Ponte City



Ponte Tower from Philip Bloom on Vimeo.

(text taken from WIKI / photography taken from web)

Ponte City is a skyscraper in the Hillbrow neighbourhood of Johannesburg, South Africa. It was built in 1975 to aheight of 173 m (567.6 ft), making it the tallest residential skyscraper in Africa. The 54-story building is cylindrical,with an open center allowing additional light into the apartments. The center space is known as “the core” and risesabove an uneven rock floor. Ponte City was an extremely desirable address for its views over all of Johannesburgand its surroundings. The sign on top of the building is the highest and largest sign in the southern hemisphere.[1] Itcurrently advertises the South African mobile phone company Vodacom.[2]



The principal designer of Ponte was Mannie Feldman, working in a team together with Manfred Hermer and RodneyGrosskopf.[3] [4] Rodney Grosskopff recalled the decision to make the building circular, the first cylindricalskyscraper in Africa.[5] At the time, Johannesburg bylaws required kitchens and bathrooms to have a window, soGrosskopff designed the building with a hollow interior, allowing light to enter the apartments from both sides.[5] Atthe bottom of the immense building were retail stores and initial plans were to include an indoor ski slope on the32000-square-foot (3000 m2) inner core floor.[5] The building was so tall because developers wanted a large numberof units but only had limited land to build on.[5] The building was located 35 minutes from the  Jan SmutsInternational Airport (now called OR Tambo International Airport) and almost within walking distance of theinnercity with theatres like the Market and the Civic within 5 km (3.1 mi).[2]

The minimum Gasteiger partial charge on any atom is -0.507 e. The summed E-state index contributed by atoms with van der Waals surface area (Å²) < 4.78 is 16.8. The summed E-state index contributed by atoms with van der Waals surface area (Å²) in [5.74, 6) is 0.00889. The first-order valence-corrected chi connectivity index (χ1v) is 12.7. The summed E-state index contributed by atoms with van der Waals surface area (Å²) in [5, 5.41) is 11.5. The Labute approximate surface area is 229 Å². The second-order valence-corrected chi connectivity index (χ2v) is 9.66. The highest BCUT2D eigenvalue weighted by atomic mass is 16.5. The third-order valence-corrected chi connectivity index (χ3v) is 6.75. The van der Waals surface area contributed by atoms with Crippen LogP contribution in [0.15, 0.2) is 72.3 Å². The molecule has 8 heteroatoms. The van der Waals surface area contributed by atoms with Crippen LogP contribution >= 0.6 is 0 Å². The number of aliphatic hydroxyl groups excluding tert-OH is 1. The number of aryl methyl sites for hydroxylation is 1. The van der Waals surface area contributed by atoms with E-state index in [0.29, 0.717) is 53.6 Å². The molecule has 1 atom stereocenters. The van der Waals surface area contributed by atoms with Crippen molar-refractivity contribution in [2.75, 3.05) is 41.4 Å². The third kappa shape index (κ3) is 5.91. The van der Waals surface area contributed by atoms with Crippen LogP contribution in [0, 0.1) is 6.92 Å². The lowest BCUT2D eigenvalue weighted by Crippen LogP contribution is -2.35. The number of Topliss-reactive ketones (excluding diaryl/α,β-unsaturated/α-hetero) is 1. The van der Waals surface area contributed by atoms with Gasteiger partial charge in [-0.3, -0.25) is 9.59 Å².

During the late 80s gang activity had caused the crime rate to soar at the tower and the surroundingneighbourhood.[2] By the 1990s, after the end of  apartheid, many  gangs moved into the building and it becameextremely unsafe. Ponte City became symbolic of the crime and urban decay gripping the once cosmopolitanHillbrow neighborhood. The core filled with debris five stories high as the owners left the building to decay.[5] Therewere even proposals in the mid-1990s to turn the building into a highrise prison.[2] In 2001 Trafalgar Properties tookover management of the building and began making some much needed changes to the building.[6]